A New-Institutional Analysis of Inclusion Policy Enactment in a Teacher Education: A Case from Ontario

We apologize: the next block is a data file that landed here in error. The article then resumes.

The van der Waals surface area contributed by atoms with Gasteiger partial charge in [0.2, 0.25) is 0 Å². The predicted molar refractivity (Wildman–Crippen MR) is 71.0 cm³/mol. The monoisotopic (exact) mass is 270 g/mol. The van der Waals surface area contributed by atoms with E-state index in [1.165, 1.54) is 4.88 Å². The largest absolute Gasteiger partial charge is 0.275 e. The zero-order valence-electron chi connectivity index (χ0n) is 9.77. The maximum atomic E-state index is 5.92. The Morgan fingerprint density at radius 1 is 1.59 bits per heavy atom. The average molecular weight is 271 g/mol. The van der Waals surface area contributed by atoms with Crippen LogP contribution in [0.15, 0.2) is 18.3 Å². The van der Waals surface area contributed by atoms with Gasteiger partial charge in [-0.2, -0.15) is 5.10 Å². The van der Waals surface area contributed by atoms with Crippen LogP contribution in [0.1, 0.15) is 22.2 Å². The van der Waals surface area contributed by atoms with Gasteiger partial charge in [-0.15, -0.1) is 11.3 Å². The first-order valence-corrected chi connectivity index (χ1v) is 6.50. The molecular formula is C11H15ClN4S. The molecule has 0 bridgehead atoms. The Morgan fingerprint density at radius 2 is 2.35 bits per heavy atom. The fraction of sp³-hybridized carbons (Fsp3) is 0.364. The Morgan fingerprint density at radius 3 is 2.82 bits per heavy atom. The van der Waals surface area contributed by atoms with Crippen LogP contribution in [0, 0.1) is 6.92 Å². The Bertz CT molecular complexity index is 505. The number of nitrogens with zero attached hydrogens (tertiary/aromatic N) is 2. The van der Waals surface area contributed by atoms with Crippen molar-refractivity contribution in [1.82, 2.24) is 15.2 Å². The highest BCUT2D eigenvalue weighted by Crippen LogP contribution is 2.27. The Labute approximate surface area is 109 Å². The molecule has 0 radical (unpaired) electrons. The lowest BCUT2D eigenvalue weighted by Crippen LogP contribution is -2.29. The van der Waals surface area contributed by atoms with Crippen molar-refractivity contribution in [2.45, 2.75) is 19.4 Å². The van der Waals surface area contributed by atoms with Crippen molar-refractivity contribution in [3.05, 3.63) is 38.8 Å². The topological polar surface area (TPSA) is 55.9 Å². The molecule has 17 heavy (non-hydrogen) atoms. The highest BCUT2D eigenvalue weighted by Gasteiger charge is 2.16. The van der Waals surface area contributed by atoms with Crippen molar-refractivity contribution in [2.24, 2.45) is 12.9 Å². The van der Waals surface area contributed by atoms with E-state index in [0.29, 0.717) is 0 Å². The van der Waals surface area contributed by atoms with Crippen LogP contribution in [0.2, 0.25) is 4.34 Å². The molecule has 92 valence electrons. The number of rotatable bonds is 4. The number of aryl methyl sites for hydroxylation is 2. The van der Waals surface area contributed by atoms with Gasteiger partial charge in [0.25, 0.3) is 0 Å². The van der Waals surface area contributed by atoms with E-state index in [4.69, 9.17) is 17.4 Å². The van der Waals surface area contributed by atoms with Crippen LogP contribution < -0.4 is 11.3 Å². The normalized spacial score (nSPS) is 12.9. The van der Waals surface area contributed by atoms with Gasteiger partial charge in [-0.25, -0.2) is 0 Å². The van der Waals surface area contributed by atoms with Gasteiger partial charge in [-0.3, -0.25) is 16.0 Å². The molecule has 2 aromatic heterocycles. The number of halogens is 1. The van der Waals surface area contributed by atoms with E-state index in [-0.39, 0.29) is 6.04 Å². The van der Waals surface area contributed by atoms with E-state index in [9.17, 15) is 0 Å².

This qualitative single case study aimed to examine the logics of one teacher education program towards preparing pre-service teachers for inclusive teaching from the perspectives of the program’s coordinators. In particular, the study aimed to understand the practices of these coordinators and how these practices are influenced by inclusive education and teacher education policies. This examination would reveal how education policies are enacted in this particular case. New-Institutionalism (NI) theory (DiMaggio & Powell, 1991) constituted the theoretical framework that guided the methodology as well as the analysis of the findings. The study revealed that the coordinators’ understanding and practices around the existing inclusion and teacher education policies emerge from their own experiences in this particular program, intermingled with their beliefs about how inclusion should be enacted in teacher education and schools. Key findings included coordinators developing inclusive mindsets among pre-service teachers, negotiating their logics towards inclusion through modeling inclusive teaching practices in the university classroom, and engaging them in critical discussions around inclusion policy practice in schools, and coordinators calling for a curriculum policy change. Recommendations for future teacher education programming in response to the evolving inclusive education are offered.
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